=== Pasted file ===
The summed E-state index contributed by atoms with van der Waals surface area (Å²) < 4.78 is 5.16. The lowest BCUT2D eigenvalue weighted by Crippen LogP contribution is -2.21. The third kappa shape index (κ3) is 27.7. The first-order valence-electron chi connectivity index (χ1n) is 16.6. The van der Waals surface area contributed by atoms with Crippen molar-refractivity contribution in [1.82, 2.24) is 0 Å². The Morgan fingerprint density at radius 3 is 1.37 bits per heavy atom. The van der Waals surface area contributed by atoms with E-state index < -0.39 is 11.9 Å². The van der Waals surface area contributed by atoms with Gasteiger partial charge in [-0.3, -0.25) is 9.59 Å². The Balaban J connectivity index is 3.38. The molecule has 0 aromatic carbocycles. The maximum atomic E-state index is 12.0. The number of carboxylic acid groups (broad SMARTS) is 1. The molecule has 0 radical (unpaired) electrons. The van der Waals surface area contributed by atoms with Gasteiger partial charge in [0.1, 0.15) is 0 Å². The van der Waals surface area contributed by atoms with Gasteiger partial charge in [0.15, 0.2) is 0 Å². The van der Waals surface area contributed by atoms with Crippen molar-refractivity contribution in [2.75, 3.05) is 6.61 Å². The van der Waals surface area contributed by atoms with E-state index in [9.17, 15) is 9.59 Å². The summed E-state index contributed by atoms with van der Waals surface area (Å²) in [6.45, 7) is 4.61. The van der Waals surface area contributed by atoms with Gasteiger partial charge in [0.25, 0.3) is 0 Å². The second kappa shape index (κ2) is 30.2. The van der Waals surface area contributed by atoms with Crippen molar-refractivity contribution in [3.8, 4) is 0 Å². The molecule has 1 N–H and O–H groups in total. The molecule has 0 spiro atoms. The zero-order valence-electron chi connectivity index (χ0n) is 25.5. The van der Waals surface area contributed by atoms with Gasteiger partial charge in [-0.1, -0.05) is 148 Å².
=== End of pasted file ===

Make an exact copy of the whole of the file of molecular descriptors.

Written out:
The summed E-state index contributed by atoms with van der Waals surface area (Å²) < 4.78 is 5.16. The lowest BCUT2D eigenvalue weighted by Crippen LogP contribution is -2.21. The third kappa shape index (κ3) is 27.7. The first-order valence-electron chi connectivity index (χ1n) is 16.6. The van der Waals surface area contributed by atoms with Crippen molar-refractivity contribution in [1.82, 2.24) is 0 Å². The Morgan fingerprint density at radius 3 is 1.37 bits per heavy atom. The van der Waals surface area contributed by atoms with E-state index < -0.39 is 11.9 Å². The van der Waals surface area contributed by atoms with Gasteiger partial charge in [-0.3, -0.25) is 9.59 Å². The Balaban J connectivity index is 3.38. The molecule has 0 aromatic carbocycles. The maximum atomic E-state index is 12.0. The number of carboxylic acid groups (broad SMARTS) is 1. The molecule has 0 radical (unpaired) electrons. The van der Waals surface area contributed by atoms with Gasteiger partial charge in [0.1, 0.15) is 0 Å². The van der Waals surface area contributed by atoms with Gasteiger partial charge in [0.15, 0.2) is 0 Å². The van der Waals surface area contributed by atoms with Crippen molar-refractivity contribution in [2.75, 3.05) is 6.61 Å². The van der Waals surface area contributed by atoms with E-state index in [9.17, 15) is 9.59 Å². The summed E-state index contributed by atoms with van der Waals surface area (Å²) in [6.45, 7) is 4.61. The van der Waals surface area contributed by atoms with Gasteiger partial charge in [0.25, 0.3) is 0 Å². The second kappa shape index (κ2) is 30.2. The van der Waals surface area contributed by atoms with Crippen molar-refractivity contribution in [3.8, 4) is 0 Å². The molecule has 1 N–H and O–H groups in total. The molecule has 0 spiro atoms. The zero-order valence-electron chi connectivity index (χ0n) is 25.5. The van der Waals surface area contributed by atoms with Gasteiger partial charge in [-0.1, -0.05) is 148 Å².